A bug discovered in an obscure PDF parsing library back in 2011 is also present in most of today's top PDF viewers, according to German software developer Hanno Böck.
The original bug affected the PDF parser component included with Evince, a document viewer app for Linux. It was discovered by fellow German software developer Andreas Bogk, who helped Evince fixed the flaw, and presented his findings at the 2011 Chaos Communication Camp.
Bogk discovered that PDF documents with a certain structure — PDF files cross-referencing internal xref tables — would cause the Evince app to enter a continuous loop that would take up all of the local CPU's resources, and quickly run out of memory, crashing the Evince app.
The bug was mostly ignored since it was never deemed a major security issue and only affected a small app installed only on Linux desktops.
Six years later, this turned into a big issue after Böck discovered similar behavior in a large number of well-known PDF viewers.
For example, Böck found Bogk's "loop" bug in PDFium, the library that allows Chrome to render PDF documents inside the browser without any plugins.
The pdf.js library, used in a similar capacity in Firefox, is also affected. Pdf.js is also used at GitHub to render PDF documents inside the website's interface, without needing users to download the file and view it inside a third-party app. GitHub's implementation is also vulnerable to endless loops that break PDF rendering on the site.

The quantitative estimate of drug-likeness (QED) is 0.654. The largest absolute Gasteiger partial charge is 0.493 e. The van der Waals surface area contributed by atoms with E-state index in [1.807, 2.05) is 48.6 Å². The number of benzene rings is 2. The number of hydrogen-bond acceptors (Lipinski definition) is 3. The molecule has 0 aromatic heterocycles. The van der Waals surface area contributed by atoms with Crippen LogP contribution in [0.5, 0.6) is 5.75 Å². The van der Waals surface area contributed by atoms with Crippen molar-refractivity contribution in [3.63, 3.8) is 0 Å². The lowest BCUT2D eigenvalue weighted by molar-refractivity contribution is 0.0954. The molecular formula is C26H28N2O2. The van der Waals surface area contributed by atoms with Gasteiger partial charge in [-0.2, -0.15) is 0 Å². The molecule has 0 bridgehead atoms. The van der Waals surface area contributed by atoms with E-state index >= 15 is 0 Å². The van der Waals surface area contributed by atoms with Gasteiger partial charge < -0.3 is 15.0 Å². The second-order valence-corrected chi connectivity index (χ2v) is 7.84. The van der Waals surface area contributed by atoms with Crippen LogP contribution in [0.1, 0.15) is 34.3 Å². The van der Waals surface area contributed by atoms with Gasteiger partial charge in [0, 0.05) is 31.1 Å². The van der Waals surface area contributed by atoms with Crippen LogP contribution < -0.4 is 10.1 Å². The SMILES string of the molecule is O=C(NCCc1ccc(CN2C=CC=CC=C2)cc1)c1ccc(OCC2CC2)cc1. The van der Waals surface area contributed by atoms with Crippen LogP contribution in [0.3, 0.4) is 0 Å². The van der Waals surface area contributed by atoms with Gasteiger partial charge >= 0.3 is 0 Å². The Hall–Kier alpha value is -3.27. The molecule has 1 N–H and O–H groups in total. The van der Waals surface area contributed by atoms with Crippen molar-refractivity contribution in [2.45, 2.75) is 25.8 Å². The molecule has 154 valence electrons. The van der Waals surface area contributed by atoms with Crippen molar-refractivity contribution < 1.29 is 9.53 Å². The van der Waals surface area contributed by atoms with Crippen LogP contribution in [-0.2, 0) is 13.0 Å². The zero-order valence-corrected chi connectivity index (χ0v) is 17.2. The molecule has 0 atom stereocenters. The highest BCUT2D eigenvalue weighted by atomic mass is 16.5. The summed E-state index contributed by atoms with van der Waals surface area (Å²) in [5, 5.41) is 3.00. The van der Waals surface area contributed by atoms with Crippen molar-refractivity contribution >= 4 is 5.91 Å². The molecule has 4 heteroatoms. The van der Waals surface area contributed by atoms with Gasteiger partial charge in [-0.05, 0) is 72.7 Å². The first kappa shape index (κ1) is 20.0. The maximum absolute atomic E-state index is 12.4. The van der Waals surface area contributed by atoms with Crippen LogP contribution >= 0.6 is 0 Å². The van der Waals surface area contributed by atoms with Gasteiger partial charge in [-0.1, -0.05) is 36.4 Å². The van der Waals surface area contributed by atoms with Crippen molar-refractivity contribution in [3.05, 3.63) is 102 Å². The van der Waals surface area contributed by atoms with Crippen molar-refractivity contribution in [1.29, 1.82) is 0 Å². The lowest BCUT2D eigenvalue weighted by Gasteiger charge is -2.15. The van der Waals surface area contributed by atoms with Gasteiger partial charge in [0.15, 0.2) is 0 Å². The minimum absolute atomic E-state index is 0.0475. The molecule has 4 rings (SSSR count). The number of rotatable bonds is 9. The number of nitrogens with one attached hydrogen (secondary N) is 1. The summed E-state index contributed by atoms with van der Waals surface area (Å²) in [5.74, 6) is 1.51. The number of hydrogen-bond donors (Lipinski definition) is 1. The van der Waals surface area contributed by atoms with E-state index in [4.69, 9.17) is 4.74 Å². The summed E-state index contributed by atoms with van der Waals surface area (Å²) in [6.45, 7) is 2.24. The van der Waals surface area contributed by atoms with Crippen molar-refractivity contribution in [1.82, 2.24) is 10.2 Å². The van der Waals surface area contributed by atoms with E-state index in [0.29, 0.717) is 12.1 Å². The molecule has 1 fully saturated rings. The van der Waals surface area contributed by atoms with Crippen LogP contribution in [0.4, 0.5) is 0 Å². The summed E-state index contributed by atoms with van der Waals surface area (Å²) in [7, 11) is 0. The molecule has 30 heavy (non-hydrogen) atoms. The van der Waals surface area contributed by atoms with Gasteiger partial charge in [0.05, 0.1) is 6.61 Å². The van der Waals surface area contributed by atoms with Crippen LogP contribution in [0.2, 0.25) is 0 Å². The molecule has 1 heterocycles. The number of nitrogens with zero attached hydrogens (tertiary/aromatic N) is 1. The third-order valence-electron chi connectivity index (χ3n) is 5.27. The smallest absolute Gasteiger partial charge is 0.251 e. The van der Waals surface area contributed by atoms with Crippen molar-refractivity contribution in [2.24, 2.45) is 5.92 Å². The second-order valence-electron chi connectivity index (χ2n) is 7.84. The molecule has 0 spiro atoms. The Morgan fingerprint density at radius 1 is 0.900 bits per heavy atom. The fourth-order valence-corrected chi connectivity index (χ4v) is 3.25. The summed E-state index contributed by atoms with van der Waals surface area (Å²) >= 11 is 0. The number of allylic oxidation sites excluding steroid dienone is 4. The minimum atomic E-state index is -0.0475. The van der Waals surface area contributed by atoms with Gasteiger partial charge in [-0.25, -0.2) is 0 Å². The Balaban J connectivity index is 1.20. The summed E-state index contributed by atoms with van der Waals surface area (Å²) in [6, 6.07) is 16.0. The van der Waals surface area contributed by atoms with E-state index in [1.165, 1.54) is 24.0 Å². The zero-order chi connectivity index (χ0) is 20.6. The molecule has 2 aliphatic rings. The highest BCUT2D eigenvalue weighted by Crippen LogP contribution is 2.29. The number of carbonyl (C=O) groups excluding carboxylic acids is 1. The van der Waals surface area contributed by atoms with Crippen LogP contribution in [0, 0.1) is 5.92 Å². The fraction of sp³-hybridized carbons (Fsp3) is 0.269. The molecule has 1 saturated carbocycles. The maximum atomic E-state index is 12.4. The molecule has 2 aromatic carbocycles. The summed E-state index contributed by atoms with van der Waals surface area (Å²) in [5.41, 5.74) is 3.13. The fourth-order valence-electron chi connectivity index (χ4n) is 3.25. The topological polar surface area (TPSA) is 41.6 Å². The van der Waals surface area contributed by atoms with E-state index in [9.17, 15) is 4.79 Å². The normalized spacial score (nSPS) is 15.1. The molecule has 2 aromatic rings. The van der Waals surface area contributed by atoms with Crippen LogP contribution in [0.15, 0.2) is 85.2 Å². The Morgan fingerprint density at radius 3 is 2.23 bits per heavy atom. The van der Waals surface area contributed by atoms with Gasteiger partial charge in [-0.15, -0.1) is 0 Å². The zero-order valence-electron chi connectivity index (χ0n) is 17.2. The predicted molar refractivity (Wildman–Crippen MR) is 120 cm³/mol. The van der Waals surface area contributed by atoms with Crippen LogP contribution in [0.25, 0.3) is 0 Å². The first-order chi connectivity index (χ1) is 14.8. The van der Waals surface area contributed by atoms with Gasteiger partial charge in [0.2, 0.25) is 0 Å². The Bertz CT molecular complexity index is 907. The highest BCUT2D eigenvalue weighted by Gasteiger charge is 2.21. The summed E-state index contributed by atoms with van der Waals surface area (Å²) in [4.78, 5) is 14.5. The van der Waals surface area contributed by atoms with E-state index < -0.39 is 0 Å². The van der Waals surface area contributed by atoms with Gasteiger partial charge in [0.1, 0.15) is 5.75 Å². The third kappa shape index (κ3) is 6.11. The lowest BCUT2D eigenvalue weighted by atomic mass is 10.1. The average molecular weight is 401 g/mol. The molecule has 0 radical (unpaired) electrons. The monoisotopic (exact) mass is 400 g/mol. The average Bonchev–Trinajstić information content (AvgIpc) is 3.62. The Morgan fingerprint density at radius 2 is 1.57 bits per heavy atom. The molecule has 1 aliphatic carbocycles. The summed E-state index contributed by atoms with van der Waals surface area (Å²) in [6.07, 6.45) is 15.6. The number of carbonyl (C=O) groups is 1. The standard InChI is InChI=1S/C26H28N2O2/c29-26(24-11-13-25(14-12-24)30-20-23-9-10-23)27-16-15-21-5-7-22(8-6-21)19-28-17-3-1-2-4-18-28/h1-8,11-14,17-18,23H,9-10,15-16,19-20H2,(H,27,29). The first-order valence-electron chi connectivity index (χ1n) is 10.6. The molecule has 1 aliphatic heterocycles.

The Windows Runtime PDF Renderer library, or WinRT PDF, is also affected. This is Edge's built-in PDF viewer, but also the default PDF parser for the Windows "Reader App," the default PDF viewer app on Windows 8 and all later versions.
Similarly, open-source PDF parsers such as Ghostscript and QPDF are also affected, meaning the issue most likely trickles down to many other web and desktop PDF viewer apps where these two projects have been deployed.
Böck has reported the old bug to all affected products, who are now preparing to roll out patches.
Adobe Reader and Apple's OS X built-in PDF viewer app are not affected.
The researcher said he discovered the bug by using a fuzzing library to analyze each project. Fuzzing is a basic security testing technique that feeds vast quantities of random input data in order to analyze a program's output responses for abnormalities. Google's security experts are big fans of fuzzing and recommend the technique to anyone interested in listening to their advice.
Böck also blames the administrators of the affected projects for not running updated test suites. Test suites are collections of problematic files that PDF viewers should be able to open without crashing. In a perfect world, software developers should not release new versions of their apps without successfully going through a test suite. Böck recommends that PDF apps add the Bogk "loop bug" demo file to their test cases.
Image credits: Hea Poh Lin, Bleeping Computer